Based on what we’ve seen on this forum is of a couple has minimal savings (under 5k) and there are concerns about immediate prospects to make more money a procedural fairness letter is sent. In this example the spouse is working in the US so currency is not a factor as to why savings are so low. Proof that family in Canada is willing to help and have the extra funds after their own expenses and retirement savings to help the couple that will certainly help but the government can’t force the family to support them. Having the husband find full-time employment and even a second job starting immediately will both show IRCC that the couple is willing to work hard and that should add to their savings during the sponsorship process. If the student could work full-time during any holidays or school breaks plus even a part-time job during studies (if possible) that will only add to their savings. A plan on how both will find permanent employment when he arrives in Canada and when she graduates or during study breaks is a way to show that they do have a plan as to how they will be financially independent. Having a job lined up for when he enters Canada would also be beneficial if possible. Sometimes people have contacts who may be able to offer employment even if it is a temporary survival job. The fact that the spouse is from the US usually means that there is very little concern about the validity of the relationship. assume they have at least visited each other more than a couple of times in person and have pictures and records of the visit. There is no need for expensive trips just proof that they are spending time together as a couple.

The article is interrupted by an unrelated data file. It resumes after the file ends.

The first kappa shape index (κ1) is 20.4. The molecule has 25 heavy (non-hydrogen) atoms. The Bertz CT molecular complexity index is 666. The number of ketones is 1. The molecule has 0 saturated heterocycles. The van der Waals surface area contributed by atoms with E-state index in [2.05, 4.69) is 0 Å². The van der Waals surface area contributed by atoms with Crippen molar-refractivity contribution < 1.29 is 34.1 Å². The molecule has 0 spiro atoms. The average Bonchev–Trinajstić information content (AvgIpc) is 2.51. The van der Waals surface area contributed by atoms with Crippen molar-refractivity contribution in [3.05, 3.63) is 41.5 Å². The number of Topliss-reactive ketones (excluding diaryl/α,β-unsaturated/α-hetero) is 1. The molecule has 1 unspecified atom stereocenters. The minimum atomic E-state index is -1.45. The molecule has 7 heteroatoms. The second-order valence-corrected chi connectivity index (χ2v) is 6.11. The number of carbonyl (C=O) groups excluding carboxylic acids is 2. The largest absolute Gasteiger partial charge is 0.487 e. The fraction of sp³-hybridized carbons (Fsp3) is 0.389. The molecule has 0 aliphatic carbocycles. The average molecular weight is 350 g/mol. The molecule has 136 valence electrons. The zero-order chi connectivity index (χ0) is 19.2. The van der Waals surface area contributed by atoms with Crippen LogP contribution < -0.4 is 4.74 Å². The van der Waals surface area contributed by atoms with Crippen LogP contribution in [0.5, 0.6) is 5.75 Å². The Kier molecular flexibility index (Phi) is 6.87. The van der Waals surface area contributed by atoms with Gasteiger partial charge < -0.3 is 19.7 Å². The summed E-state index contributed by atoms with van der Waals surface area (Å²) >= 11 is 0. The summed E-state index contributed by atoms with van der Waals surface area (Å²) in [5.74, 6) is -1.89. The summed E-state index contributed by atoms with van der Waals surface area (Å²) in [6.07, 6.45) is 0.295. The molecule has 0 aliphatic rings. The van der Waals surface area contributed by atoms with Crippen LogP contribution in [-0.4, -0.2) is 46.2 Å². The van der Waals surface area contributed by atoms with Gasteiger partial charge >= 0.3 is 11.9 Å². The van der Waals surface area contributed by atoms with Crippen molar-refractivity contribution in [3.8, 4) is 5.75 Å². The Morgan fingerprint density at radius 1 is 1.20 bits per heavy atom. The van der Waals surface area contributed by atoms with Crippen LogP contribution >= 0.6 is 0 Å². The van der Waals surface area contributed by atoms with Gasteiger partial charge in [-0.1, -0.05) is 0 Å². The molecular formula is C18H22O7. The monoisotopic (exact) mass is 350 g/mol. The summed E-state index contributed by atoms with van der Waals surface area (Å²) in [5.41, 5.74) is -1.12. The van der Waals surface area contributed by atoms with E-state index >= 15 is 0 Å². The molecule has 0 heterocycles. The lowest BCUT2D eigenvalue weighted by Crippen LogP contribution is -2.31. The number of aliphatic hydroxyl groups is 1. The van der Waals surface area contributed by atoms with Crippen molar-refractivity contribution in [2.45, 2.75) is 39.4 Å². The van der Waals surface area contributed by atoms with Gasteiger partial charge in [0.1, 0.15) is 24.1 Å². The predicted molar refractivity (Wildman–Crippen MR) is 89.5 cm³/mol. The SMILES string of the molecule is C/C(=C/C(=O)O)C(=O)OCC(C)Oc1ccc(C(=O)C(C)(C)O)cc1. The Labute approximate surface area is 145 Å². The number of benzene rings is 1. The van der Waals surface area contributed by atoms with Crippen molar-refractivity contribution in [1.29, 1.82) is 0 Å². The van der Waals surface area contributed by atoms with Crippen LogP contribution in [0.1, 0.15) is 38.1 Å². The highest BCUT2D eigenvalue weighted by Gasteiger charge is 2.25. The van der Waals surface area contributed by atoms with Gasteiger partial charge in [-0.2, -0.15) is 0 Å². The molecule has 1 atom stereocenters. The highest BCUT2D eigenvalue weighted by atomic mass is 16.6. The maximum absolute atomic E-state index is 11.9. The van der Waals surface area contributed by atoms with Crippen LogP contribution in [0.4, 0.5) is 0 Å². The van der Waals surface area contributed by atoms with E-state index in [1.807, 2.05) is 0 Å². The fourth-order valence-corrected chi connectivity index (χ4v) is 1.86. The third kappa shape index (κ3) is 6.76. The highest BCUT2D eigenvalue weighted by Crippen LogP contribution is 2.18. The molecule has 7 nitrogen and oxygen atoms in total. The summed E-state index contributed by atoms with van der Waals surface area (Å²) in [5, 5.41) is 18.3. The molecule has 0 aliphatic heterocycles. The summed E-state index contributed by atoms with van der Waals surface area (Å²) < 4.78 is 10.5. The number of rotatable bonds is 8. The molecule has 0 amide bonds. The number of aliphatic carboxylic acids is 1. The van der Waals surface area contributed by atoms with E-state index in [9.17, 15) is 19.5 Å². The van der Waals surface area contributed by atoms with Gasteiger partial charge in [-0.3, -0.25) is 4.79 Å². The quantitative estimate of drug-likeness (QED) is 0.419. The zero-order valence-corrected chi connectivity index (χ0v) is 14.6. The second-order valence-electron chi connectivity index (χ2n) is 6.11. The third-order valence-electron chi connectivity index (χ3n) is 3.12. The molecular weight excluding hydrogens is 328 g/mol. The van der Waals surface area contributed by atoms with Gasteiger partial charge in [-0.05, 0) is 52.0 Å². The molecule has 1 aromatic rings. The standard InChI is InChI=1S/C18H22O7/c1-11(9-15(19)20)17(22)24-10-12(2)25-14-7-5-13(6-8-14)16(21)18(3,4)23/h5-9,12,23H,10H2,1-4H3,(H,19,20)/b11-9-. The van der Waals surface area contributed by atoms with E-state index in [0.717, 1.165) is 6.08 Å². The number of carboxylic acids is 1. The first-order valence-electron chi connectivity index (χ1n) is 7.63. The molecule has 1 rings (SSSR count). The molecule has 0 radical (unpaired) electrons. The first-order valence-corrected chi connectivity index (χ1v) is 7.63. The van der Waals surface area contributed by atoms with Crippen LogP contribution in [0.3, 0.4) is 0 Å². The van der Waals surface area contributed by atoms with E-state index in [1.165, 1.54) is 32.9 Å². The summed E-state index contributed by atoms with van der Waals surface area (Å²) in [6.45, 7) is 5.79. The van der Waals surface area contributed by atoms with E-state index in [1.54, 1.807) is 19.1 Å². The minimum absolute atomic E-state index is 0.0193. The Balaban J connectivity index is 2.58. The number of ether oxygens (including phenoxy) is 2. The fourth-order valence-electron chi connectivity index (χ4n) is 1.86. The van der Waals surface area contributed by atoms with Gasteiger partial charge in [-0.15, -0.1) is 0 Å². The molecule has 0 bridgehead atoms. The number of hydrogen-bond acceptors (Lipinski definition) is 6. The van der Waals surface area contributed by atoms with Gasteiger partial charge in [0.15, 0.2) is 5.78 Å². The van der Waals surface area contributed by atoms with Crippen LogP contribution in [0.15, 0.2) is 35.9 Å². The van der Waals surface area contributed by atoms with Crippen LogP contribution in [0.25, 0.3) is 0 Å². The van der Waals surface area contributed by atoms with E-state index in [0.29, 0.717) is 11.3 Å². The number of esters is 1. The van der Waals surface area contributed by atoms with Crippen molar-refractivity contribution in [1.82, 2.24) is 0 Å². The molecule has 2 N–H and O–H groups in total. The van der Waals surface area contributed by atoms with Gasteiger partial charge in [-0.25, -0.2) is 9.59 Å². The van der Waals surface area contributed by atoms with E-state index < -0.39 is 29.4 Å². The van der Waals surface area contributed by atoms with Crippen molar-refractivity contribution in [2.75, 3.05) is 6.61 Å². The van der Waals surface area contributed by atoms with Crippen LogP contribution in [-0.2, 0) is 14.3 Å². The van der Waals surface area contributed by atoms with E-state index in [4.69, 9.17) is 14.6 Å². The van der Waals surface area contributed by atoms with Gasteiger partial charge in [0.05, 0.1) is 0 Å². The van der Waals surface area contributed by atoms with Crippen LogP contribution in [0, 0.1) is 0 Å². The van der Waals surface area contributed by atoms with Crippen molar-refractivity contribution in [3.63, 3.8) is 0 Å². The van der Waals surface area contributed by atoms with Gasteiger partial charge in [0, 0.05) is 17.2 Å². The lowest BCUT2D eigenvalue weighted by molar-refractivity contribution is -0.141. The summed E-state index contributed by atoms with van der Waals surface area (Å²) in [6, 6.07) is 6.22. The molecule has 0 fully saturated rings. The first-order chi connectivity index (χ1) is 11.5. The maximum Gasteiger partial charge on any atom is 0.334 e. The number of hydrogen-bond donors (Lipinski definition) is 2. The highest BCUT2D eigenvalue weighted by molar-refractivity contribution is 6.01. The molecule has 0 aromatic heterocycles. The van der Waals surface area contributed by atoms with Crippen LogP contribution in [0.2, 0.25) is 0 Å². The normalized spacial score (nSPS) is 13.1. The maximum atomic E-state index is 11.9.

Thank you for this reply- it covered basically all of my questions. We do indeed have proof of many visits, so I don't anticipate an issue there. I'm currently employed at ~30 hours a week. Would you suggest holding off on the application until I increase these hours/my income, or do you think I'd be alright if I were to secure a second job/more hours within the next 3 months or so?

Also, when you say a plan for finding immediate employment for both my wife and I, are you suggesting a written document included in the application, or that I should be ready to answer questions on that topic?
 

Underhill

Hero Member
Feb 5, 2020
268
163
Vancouver, BC
I've asked this elsewhere, but do you think I should declare this record? It's not on my FBI report, I've sent a request to my state police for an unredacted version in case it's there. If it is, should I include it?